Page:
This gun was the first C&R handgun that I purchased. It was my first Makarov caliber gun as well. I now have 6 9X18 hanguns. I paid $225 for it over 3 years ago at Collectible Arms and Ammo in Merrimack NH. It my carry gun for a while as well. I stopped carrying it because would occasionally do a sort of slide fire and it would fire a second round accidentally. has a spring issue. I have since replaced the spring and it fires ok now. Some people say it is a ripoff of the Walter PPK. I post the following photo of my PPK next to the PA-64. You be the judge. It is a cheap ok gun. I like my Walther PPK much better. You can see all the previous gun of the week posts here.
The P-64 is a Polish 9mm semi-automatic pistol designed to fire the 9x18mm Makarov cartridge. The pistol was developed in the late 1950s at the Institute for Artillery Research (Polish: Zakład Broni Strzeleckiej Centralnego Badawczego Poligonu Artyleryjskiego, which later became the Military Institute of Armament Technology, Polish: Wojskowy Instytut Techniczny Uzbrojenia w Zielonce—WITU) by a team consisting of: W. Czepukajtis, R. Zimny, H. Adamczyk, M. Adamczyk, S. Kaczmarski and J. Pyzel. The P-64 is also known as the CZAK (an acronym of the designers’ last names with the exception of J. Pyzel, who joined the team after the name had been established).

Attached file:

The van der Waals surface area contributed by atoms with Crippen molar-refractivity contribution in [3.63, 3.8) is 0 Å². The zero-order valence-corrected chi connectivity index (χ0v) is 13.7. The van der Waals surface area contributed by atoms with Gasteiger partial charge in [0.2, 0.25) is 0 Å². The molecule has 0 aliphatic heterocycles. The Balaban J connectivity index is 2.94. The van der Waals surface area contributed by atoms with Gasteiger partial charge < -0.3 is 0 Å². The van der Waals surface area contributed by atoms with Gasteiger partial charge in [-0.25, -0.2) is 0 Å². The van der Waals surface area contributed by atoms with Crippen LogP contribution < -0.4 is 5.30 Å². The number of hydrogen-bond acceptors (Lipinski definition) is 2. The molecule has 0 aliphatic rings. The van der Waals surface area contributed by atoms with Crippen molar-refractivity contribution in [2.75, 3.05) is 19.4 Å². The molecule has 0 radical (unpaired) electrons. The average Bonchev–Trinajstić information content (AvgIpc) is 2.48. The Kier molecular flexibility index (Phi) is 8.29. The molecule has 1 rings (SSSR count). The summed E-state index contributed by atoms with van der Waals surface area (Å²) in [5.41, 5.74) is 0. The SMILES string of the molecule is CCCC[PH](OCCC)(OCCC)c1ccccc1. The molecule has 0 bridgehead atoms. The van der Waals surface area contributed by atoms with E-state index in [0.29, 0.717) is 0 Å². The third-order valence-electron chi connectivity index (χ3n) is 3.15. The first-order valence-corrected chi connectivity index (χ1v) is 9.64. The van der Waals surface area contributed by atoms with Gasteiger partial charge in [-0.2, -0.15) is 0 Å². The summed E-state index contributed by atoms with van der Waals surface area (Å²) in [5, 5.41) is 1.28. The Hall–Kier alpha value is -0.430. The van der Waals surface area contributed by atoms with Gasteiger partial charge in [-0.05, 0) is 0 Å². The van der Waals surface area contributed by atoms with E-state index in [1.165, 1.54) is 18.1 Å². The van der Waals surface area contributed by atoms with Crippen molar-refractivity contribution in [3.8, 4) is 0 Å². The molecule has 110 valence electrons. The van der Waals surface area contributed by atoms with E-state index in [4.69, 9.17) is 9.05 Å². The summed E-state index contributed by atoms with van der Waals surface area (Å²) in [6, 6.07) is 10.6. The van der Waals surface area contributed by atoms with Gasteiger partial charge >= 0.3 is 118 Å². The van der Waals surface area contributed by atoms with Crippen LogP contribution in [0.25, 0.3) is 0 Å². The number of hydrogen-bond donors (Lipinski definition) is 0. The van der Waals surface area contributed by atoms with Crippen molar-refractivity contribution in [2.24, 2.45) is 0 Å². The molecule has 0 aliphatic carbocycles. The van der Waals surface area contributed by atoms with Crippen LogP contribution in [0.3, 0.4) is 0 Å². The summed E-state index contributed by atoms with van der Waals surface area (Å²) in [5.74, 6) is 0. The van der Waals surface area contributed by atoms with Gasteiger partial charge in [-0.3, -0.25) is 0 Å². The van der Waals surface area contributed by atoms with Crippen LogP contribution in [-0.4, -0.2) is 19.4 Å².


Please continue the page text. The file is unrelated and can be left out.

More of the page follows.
The P-64 was drawn from a competition for a new service pistol issued in 1958. At the prototype stage, two versions of the CZAK pistol were created: the Model M (Milicyjny), with a magazine capacity of 6 rounds and chambered to use the .380 ACP (9x17mm Short) cartridge and the Model W (Wojskowy), with a longer barrel than the Model M, a 6-round magazine capacity and chambered for the 9x18mm Makarov round.
During the evaluation phase which took place in 1961, both pistols were compared and the Model M was selected over the Model W. It was then rechambered for the Makarov round and improved with a modified slide catch (the external catch button was removed) and better ergonomics. In 1965, the P-64, manufactured at the Łucznik Arms Factory in Radom, entered service with the army, police and security forces under the official designation 9 mm pistolet wz. 1964 replacing the 7.62mm TT pistol.The P-64 is no longer produced, and is being replaced by the WIST-94 pistol in 9mm NATO caliber. However, the P-64 remains in the inventories of the Polish Armed Forces and the police services.
The gun has made it’s ways into many surplus vendors around the country. At the time I published this article, it was available at most of usually surplus vendors again, after being unavailable for over a year.